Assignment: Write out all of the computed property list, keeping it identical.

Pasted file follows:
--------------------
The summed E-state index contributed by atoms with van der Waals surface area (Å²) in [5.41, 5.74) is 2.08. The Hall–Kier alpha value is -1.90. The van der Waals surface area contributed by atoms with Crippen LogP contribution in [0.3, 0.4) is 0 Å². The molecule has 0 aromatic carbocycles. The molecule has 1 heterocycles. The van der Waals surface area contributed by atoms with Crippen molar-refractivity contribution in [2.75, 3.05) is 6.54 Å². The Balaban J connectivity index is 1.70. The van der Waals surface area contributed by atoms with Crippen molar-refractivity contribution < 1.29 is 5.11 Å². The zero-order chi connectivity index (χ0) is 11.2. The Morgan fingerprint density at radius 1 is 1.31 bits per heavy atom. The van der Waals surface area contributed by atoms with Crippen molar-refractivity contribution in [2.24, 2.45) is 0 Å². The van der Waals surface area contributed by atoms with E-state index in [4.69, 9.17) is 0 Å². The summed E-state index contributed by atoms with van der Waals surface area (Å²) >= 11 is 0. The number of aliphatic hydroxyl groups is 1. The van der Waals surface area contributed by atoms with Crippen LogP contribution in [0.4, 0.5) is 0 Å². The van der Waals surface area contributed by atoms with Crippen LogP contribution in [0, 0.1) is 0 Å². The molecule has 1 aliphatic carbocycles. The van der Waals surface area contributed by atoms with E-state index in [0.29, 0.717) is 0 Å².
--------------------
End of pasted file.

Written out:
The summed E-state index contributed by atoms with van der Waals surface area (Å²) in [5.41, 5.74) is 2.08. The Hall–Kier alpha value is -1.90. The van der Waals surface area contributed by atoms with Crippen LogP contribution in [0.3, 0.4) is 0 Å². The molecule has 0 aromatic carbocycles. The molecule has 1 heterocycles. The van der Waals surface area contributed by atoms with Crippen molar-refractivity contribution in [2.75, 3.05) is 6.54 Å². The Balaban J connectivity index is 1.70. The van der Waals surface area contributed by atoms with Crippen molar-refractivity contribution < 1.29 is 5.11 Å². The zero-order chi connectivity index (χ0) is 11.2. The Morgan fingerprint density at radius 1 is 1.31 bits per heavy atom. The van der Waals surface area contributed by atoms with Crippen molar-refractivity contribution in [2.24, 2.45) is 0 Å². The van der Waals surface area contributed by atoms with E-state index in [4.69, 9.17) is 0 Å². The summed E-state index contributed by atoms with van der Waals surface area (Å²) >= 11 is 0. The number of aliphatic hydroxyl groups is 1. The van der Waals surface area contributed by atoms with Crippen LogP contribution in [0.4, 0.5) is 0 Å². The van der Waals surface area contributed by atoms with Crippen LogP contribution in [0, 0.1) is 0 Å². The molecule has 1 aliphatic carbocycles. The van der Waals surface area contributed by atoms with E-state index in [0.29, 0.717) is 0 Å².